Size wise, the largest I'm currently printing is 11x14, though not many get such treatment. 8x10 is my most common size. When the giant enlarger is finished, I will most likely make some very large prints from 8x10 negs. I don't play the many sizes each size is an edition game. If I make 10/10 of something, whatever the size, that's it for that negative. I make ten because the collectors dig it, and because my attention span is just about perfect for ten prints. Right about ten, I'm sick of printing it.

    I like 8x10 for prints, because it is big enough to have a presence in an 11x14 mat, yet small enough that you have to look to really see, and thus engages persons in a way that a big print won't. It also leaves room for other pieces on the same wall, which I find much more interesting than a single giant print that dominates a room, and casts a dominant statement.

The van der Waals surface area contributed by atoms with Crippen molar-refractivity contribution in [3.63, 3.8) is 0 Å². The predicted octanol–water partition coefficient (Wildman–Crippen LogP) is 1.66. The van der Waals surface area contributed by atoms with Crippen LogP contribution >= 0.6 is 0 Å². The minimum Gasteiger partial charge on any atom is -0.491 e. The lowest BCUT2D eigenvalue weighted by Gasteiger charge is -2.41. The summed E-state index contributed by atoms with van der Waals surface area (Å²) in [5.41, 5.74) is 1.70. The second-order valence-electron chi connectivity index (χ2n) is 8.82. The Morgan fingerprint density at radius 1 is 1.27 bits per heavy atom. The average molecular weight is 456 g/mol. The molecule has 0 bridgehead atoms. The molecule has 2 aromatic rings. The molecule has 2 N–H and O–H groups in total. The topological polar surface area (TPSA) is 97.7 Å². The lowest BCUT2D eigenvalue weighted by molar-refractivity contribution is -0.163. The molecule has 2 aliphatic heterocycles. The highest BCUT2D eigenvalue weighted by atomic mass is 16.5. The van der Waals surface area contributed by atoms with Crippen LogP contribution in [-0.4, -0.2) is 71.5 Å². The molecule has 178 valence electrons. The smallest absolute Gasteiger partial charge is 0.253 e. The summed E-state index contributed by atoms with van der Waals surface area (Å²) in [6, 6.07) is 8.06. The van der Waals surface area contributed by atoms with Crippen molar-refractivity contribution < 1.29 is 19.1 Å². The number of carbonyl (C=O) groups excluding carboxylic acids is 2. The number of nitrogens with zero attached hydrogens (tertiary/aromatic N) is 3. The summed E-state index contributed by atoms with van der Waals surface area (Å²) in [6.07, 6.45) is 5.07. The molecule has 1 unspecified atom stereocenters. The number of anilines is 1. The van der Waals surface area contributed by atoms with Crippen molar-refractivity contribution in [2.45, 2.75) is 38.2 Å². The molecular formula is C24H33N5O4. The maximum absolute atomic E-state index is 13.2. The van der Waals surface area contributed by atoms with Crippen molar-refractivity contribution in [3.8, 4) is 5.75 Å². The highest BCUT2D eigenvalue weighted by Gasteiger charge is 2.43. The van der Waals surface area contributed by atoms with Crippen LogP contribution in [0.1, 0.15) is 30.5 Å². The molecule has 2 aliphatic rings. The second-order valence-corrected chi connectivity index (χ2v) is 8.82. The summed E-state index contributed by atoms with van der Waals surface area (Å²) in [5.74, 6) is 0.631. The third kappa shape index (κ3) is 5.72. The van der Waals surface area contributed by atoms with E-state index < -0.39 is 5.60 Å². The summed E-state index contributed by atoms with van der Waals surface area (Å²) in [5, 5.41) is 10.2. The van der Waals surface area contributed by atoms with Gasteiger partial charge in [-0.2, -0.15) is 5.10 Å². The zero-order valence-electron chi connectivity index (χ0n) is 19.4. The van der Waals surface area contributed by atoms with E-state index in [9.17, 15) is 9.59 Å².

That said, some of the more wealthy and less sophisticated H2 drivers who inhabit the McMansions of today, generally want BIG (go figure). That's what the designers keep telling me. To keep it in perspective, these are the folks who take a mass produced ink print, that costs about seven bucks, and spend $800 on a mat and frame job for it. So anyway, when the enlarger is done, I will make a few really big prints, and charge accordingly.
     
    Last edited by a moderator: Dec 31, 2007
  6. Sirius Glass

    Sirius Glass Subscriber